Published: May 14, 2002
NEW YORK CITY – When Middleton Manigault inadvertently starved himself to death at the age of 35 in an attempt to “see colors not perceptible to the physical eye,” he ended a short but distinguished career as a pioneering modern artist.
Opening Tuesday, May 21, at Hollis Taggart Galleries, “Middleton Manigault, Visionary Modernist” is the first major exhibition to present the eclectic, highly personal creations of this previously neglected modernist master.
The collection features approximately 50 rarely exhibited works, including oil paintings, watercolors, pastels, etchings, wood sculpture and ceramics, and showcases masterpieces loaned from both public and private collections across the United States and Canada, including several seminal works such as “The Clown,” which was exhibited at the 1913 Armory Show. This traveling exhibition, which was organized by the Columbus Museum of Art in cooperation with Hollis Taggart Galleries, will be on view at the gallery through July 19.
Manigault’s contributions to the history of Modernism have been largely overlooked because of his early death, his reclusive lifestyle and the undocumented dispersal of much of his work. Furthermore, the artist, suffering from depression and fits of hysteria, destroyed a large number of his paintings shortly before his death in 1922. All of these factors have resulted in a lack of public and scholarly attention devoted to Manigault’s art until recently.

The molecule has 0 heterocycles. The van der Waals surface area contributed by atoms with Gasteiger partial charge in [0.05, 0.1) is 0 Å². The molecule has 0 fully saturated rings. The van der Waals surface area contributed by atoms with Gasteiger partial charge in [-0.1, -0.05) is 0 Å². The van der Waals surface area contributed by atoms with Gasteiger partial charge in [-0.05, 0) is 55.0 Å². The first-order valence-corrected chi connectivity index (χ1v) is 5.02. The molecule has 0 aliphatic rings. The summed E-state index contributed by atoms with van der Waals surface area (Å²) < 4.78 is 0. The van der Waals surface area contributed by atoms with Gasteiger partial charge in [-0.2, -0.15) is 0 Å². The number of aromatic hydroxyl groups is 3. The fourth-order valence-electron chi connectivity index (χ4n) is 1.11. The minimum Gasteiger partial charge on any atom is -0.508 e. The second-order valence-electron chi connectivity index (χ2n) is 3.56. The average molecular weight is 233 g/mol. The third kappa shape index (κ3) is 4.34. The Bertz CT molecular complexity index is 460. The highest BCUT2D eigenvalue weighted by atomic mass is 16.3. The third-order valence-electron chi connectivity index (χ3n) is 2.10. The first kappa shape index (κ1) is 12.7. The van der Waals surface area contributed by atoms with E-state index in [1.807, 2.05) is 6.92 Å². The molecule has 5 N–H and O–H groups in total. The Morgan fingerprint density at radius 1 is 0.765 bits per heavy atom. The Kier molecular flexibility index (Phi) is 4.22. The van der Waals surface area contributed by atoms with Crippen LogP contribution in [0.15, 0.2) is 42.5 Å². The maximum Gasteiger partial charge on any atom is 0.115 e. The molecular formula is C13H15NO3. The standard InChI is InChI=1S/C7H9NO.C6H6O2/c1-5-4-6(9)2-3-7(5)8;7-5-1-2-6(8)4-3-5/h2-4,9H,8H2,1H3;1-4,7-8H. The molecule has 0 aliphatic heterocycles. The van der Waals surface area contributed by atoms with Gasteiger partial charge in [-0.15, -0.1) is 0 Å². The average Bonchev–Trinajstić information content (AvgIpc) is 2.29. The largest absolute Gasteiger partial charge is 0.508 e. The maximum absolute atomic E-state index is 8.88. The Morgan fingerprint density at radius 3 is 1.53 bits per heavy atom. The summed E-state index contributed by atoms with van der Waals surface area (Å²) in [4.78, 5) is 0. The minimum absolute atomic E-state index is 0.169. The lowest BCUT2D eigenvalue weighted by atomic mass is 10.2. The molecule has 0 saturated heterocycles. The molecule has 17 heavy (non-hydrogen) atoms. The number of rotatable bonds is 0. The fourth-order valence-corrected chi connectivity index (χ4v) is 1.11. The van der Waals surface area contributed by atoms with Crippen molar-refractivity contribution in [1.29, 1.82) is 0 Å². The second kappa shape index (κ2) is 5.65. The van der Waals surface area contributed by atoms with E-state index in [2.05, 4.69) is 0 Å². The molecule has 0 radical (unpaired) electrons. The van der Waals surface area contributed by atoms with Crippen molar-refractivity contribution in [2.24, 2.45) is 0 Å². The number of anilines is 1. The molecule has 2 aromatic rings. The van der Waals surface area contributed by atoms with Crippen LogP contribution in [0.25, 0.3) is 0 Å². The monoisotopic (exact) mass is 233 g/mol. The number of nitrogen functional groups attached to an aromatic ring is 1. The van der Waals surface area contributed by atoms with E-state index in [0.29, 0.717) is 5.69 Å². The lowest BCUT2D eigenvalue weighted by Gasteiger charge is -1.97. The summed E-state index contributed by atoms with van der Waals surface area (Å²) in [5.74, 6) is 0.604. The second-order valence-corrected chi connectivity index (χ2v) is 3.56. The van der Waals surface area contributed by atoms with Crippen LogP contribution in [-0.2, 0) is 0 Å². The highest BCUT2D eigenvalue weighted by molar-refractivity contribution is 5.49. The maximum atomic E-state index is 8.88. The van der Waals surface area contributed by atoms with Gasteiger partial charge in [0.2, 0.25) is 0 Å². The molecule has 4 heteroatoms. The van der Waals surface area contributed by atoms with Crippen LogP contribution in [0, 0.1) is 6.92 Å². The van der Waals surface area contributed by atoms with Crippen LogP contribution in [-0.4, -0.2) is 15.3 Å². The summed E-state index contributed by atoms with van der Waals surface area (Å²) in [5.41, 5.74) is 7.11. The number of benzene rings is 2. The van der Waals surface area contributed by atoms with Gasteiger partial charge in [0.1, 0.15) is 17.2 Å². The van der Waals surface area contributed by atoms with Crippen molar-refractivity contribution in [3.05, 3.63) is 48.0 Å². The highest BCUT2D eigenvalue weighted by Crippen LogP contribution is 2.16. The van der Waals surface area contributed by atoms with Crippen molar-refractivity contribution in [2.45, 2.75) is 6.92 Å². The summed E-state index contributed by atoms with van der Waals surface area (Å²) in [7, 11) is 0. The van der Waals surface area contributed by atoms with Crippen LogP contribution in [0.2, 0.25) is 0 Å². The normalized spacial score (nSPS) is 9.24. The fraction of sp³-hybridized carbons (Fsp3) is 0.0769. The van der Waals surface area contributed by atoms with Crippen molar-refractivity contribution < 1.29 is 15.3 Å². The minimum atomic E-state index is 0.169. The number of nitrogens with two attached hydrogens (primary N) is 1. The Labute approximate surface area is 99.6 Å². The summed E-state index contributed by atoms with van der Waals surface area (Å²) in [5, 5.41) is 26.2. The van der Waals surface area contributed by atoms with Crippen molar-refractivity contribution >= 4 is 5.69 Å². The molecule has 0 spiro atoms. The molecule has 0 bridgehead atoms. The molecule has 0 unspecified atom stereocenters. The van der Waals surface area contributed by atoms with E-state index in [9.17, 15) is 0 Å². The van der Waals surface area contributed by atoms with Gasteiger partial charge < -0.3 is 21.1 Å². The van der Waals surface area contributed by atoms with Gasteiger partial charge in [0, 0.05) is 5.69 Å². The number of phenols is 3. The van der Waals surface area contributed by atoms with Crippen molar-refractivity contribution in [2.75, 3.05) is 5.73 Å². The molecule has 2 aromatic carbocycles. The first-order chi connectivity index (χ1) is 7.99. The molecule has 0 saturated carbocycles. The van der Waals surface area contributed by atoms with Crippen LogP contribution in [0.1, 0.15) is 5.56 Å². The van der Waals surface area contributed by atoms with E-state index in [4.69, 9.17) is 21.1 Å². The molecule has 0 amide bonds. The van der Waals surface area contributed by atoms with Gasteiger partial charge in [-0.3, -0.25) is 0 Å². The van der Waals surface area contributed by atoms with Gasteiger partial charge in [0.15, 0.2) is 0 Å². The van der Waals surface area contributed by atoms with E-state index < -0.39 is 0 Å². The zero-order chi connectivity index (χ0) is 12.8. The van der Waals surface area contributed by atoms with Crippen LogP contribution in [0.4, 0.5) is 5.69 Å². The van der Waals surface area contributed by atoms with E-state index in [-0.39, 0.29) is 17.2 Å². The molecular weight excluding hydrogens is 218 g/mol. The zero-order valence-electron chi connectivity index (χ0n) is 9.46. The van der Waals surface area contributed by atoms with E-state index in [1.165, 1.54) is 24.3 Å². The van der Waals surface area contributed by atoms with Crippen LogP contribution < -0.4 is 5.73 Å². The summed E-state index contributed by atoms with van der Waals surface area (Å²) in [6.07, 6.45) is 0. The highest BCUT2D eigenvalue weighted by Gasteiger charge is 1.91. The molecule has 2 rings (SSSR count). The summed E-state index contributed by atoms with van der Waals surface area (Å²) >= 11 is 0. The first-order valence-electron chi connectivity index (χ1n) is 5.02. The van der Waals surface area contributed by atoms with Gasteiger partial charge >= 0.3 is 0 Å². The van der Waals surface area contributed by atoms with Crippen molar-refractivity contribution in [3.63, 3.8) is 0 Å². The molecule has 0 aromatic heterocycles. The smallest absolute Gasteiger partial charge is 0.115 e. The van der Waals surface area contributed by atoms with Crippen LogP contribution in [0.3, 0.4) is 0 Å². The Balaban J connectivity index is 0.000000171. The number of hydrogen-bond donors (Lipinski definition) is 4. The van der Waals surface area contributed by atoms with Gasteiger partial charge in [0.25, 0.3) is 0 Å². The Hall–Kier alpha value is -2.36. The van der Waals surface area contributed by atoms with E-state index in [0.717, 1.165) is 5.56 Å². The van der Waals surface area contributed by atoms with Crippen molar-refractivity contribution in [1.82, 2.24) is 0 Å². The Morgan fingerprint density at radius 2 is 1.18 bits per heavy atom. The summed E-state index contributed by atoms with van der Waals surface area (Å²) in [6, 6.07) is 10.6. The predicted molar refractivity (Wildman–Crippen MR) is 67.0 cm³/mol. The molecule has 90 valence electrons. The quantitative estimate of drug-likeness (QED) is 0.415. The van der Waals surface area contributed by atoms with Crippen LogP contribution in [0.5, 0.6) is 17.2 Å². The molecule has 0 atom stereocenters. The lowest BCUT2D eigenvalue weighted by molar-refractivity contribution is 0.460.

Manigault’s career was characterized by incessant experimentation, and his works are remarkable for their decorative sense and imaginative spirit. Unlike many artists of the period, whose reputations rested on a signature style, Manigault found inspiration in an exciting range of artistic tendencies that flourished during Modernism’s formative years. His work exemplifies — indeed, encapsulates — the experimental nature at the heart of modern art.
Manigault’s wide-ranging explorations are reflected by the retrospective nature of this type of exhibition. By 1909, in works such as “The Rocket and Christ Appearing to Mary,” Manigault had adopted a bold palette consisting of primary colors, and implemented a technique derived from pointillism to construct energetic, vibrant compositions. This dappling of bright colors in “The Rocket” contributes to the motion and liveliness of the fireworks scene.
An accompanying exhibition catalog, published by Hollis Taggart Galleries, is the first major publication devoted to exploring Manigault’s life and work. Beth Venn, noted Manigault scholar and guest curator of the exhibition, provided a detailed essay on Manigault’s diverse career, including his investigations of the decorative arts. In addition to Venn’s essays, the catalog includes essays by Nannette V. Maciejunes, senior curator of the Columbus Museum of Art, and Angela Mack, curator of collections of Gibbes Museum of Art.
Gallery hours are Monday through Friday, 10 am to 5 pm, and Saturday, 11 am to 5 pm. For information, 212-628-4000 or visit www.hollistaggart.com.
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